Thurtene returns to campus — and its roots — April 19-21

child on a carnival ride
Thurtene features thrill rides, carnival games and fair food. (Photo: Washington University)

Thurtene Carnival organizers are infusing new life into Washington University in St. Louis’ oldest tradition. This year’s fair, which takes place Friday through Sunday, April 19-21, near Francis Olympic Field, will feature a reimagined stage, new attractions and a fresh take on fair favorites. Highlights include custom-made funnel cakes with chocolate sauce; a thrift shop hosted by Strike Magazine; and a medieval castle where campus bands and a cappella acts will perform. 

“For years, Thurtene was the thing,” said Riley Thompson of Thurtene junior honorary, which produces the carnival. “We want to recapture some of that magic and make it the thing again.” 

The oldest and largest student-run carnival in the nation, Thurtene has long drawn students, alumni and St. Louis families to campus for thrill rides, student shows and deep-fried delicacies. But when COVID forced organizers to cancel in 2020 and 2021, the carnival lost some of institutional knowledge that has powered it for more than a century. So this year, Thurtene partnered with the Skandalaris Center to host a Thurtene IdeaBounce where student groups could pitch plans to improve their booths’ offerings, appearance and overall vibe. Judges included members of the Student Enterprise Program.

Thurtene Carnival

When: 4-8 p.m. Friday, April 19; 11 a.m.-8 p.m. Saturday and Sunday, April 20 and 21

Where: Next to Francis Olympic Field at Washington University in St. Louis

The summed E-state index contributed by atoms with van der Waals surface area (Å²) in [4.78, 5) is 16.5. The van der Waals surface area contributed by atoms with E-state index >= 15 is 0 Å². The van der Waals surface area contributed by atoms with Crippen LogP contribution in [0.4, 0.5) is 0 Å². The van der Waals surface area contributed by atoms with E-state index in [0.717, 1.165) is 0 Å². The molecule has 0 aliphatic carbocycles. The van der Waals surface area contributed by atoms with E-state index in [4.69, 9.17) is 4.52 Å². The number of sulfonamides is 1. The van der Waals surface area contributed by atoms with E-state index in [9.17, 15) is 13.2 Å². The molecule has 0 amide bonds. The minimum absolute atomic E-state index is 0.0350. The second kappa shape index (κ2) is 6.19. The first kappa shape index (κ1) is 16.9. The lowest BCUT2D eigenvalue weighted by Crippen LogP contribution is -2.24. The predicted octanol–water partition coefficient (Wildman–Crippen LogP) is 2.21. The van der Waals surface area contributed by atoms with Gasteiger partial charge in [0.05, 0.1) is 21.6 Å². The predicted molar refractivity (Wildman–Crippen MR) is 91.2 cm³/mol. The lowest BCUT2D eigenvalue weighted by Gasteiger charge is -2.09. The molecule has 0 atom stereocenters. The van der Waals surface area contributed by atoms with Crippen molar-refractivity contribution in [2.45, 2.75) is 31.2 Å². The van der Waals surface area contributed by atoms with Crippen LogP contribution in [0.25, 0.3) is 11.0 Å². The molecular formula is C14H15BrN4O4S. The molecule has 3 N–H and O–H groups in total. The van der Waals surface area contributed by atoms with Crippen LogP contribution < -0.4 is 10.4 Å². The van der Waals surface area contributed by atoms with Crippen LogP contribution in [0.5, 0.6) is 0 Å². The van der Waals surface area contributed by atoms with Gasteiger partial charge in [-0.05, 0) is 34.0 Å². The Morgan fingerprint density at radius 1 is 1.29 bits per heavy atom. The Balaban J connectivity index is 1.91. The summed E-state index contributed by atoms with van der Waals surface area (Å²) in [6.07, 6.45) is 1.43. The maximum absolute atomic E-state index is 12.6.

How much: Admission is free; parking is free after 5 p.m. Friday and all day Saturday and Sunday

More info: Thurtene Carnival

“COVID really did a number on Thurtene,” said Thompson, who is studying entrepreneurship at Olin Business School. “A lot of the knowledge that was passed down from class to class was lost. And that can be hard for these booths, which really are small businesses. That’s why we decided to help groups think about ways to bring their creativity to life and align their vision with Thurtene’s.”

This year’s IdeaBounce winner was the pre-health fraternity Alpha Iota Gamma booth, Lemon Air, which will serve customizable lemonades. Delta Sigma Pi (DSP), the co-ed business fraternity, also earned the judges’ praise for its funnel cake stand, already one of Thurtene’s most popular attractions. Over the years, the group has perfected its recipe, serving plates of hot, crispy fried dough. This year, DSP will offer customers a choice of toppings — chocolate, strawberry or caramel.

“We take a lot of pride in making every funnel cake to order — that’s what sets our funnel cakes apart,” said DSP officer Isa Arzeno Picco, who tried her first funnel cake at last year’s Thurtene. “I’m from Argentina, and in my culture, food brings everyone together. That is what we are trying to do. And that is what the Thurtene carnival is doing too.”

The Delta Sigma Pi business fraternity has been serving funnel cakes for years. (Photo courtesy of DSP)

Thurtene organizers also have constructed a venue to evoke the “facades” of years past. For decades, student groups, typically fraternity and sororities, built enclosed theaters where they performed original plays and revues. Sam Wang of Thurtene wanted to revive the tradition, even though he had only seen Thurtene facades on YouTube. The end result is a partially enclosed castle that will deliver a better experience for audience members and performers. 

“Watching these videos, you could see that the facades were so elaborate and of such high quality,” Wang said. “It made me really nostalgic for this time that we haven’t had the chance to experience. Hopefully, we can bring some of that special charm back.”

This year’s community partner is RankenJordan Pediatric Bridge Hospital, which cares for children and families facing complicated medical diagnoses.

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